Each year I pick a few things to do hand-made and help my kids do the same. Bottom line: I’m not making everyone’s gifts from scratch. God gave us Amazon Prime for a reason. 😉 

Keep Meals Fun and Low-Key

I love the scene of a beautiful spread of Christmas dinner as much as the next gal! However, a simple meal can be just as meaningful. Find a way to make your holiday meals simple but memorable. 

This year we’ve decided to ditch the traditional meal and go international. Every year we’ll have a new menu – Chinese, burger bar, Mexican, make-your-own pizzas, German, etc. I put my Instant Pots to good use and simplify with paper goods for easy cleanup. 

And again… not everything needs to be from scratch. (it’s ok… I won’t tell.) 

Master the Art of “No, Thank You.” 

This one can be hard for some families, but we stick to ONE Christmas “obligation” a year. (It really doesn’t feel like an obligation.) There is no hopping around from place to place over Christmas Eve and Christmas Day. We may host Christmas dinner or we may go somewhere to celebrate it. That’s pretty much it.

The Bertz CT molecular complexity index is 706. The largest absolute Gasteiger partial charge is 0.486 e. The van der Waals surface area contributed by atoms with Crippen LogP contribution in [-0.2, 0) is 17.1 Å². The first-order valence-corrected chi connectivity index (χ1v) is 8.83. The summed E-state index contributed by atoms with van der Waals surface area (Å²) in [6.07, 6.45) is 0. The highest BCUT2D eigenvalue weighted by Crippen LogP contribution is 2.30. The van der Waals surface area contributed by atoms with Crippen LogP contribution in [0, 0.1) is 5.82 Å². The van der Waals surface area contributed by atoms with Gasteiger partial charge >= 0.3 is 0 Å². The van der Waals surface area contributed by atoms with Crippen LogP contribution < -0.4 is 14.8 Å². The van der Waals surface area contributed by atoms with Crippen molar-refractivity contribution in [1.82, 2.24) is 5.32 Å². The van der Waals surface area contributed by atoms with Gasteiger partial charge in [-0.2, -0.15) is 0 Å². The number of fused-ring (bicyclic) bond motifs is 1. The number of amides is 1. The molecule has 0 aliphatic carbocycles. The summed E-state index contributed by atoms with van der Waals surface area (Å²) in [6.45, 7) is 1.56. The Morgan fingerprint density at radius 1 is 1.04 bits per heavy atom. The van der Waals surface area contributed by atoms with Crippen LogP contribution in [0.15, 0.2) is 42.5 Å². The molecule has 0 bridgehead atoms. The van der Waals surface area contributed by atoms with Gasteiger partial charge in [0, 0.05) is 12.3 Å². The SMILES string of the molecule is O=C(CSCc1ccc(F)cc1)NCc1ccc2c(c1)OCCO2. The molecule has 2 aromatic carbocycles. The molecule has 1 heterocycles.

For us it’s rather easy because people understand how that can be for a large family. If your family isn’t as understanding, or even if you have a few or no kids, it’s worth deciding up front what your limits will be and communicating them politely. Protect your time together as a family! 

Be Flexible

Relax, mama! Things won’t go as planned. That’s the only thing I can guarantee. 🙂 One year we forgot to turn on the oven and so turkey didn’t happen. Some years child meltdowns will put a damper on some plan you had in place. Roll with the punches and choose joy. You will be happier and a better mom for it!